First, Lance Armstrong had to endure what must have been the most frustrating 20 minutes of his career. He and teammate Alberto Contador were virtually tied in Tour de France overall standings, and there was still some public debate about who would be the team’s leader – the one who the rest of the teammates work for to ensure he can win. There is no question about that anymore. Armstrong and Contador, who don’t seem to like each other much, were wheel to wheel for much of the long ride. The final 10 miles or so of the race were pretty much straight up hill. Again, Lance was climbing with Contador and looked very comfortable and relaxed. Suddenly, Contador made a bold move to break away. Armstrong had the legs to at least give chase and try to chase Contador down, but tradition dictates that you don’t try to chase down a teammate if he makes a break. That left Armstrong to sit there and stew as his shot to win the Tour likely went right out the window. This was almost certainly a team-dictated strategy and not one that Contador pursued on his own, but it still had to kill a competitive guy like Lance. He’s used to winning this race, and he is unlikely to have many¬† more chances to do so.

Continue reading “Sunday – A Bad Day To Be Old”

Just a few quick notes from today. I haven’t been watching any traditional sports all day. Instead, I spent the day at the Calgary Stampede, the self-proclaimed ‘Greatest Outdoor Show on Earth’. There I was watching the rodeo and the chuckwagon races – like I did several times throughout the last 10 days. Today was the final day, and that meant that championships were given out in earnest. The rodeo gives away $900,000 in the six traditional events (calf roping, steer wrestling, saddle bronc riding, bareback riding, barrel racing, and bull riding for you city slickers) in less than an hour – exciting stuff. The chuckwagon races are a true and bizarre spectacle – one of those things that everyone should see at some point in their life. There is also a betting aspect, albeit a very informal one. There is no legal betting on the chuckwagon races, but virtually everyone there does betting of some time with those with them, and there are a few different ways to set up a very pleasing an potentially lucrative bit of action – friendly, but hopefully not too friendly. Calgary is sometimes a good place to live and sometimes not so much, but during the 10 days of the Stampede every July it shines.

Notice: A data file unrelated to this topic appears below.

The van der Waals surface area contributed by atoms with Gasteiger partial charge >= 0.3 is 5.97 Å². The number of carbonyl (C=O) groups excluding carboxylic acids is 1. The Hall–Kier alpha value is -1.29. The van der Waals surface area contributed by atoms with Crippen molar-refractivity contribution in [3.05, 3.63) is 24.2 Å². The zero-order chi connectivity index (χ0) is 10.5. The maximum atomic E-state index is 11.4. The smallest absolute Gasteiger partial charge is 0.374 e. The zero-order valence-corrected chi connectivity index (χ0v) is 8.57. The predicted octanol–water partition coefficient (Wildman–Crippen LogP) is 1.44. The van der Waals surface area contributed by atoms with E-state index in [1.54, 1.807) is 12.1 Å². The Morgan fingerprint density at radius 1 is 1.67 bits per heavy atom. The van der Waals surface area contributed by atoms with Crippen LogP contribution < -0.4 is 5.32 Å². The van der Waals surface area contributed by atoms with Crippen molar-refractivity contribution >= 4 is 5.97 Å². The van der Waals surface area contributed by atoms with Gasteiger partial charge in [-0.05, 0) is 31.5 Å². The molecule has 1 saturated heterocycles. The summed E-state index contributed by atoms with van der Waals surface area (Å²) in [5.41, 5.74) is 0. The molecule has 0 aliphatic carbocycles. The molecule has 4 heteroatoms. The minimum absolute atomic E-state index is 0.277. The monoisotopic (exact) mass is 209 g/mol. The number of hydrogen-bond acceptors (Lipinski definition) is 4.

Continue reading “A Very Pleasant Sunday”

There’s a lot going on in the world today, so let’s touch on a bunch of it briefly:

Aroldis Chapman – This is the Cuban left handed pitching savant who defected from the Cuban national team while at a tournament in the Netherlands this week. The hype is huge on this guy – they are calling him the left-handed Stephen Strasburg. He seems to intend to come to the majors, and there will surely be a Dice-K-esque bidding war for his services. There are some strange elements to the story. First, he is being reported as being 21, yet when he pitched at the World Baseball Classic he was listed as 26. He also wasn’t particularly good against major league talent at the WBC – 5.68 ERA in almost seven innings. That’s obviously a small sample size and all, but it gives you reason to at least pause in the face of the hysteria.

Continue reading “Friday Highlights”

Wow, is the weather ever ugly at the British Open. If I showed up at a course and the sky looked like that I would turn around and go home. A links-style course does nothing to make the day look any nicer, either.

Continue reading “Thursday Quick Hits”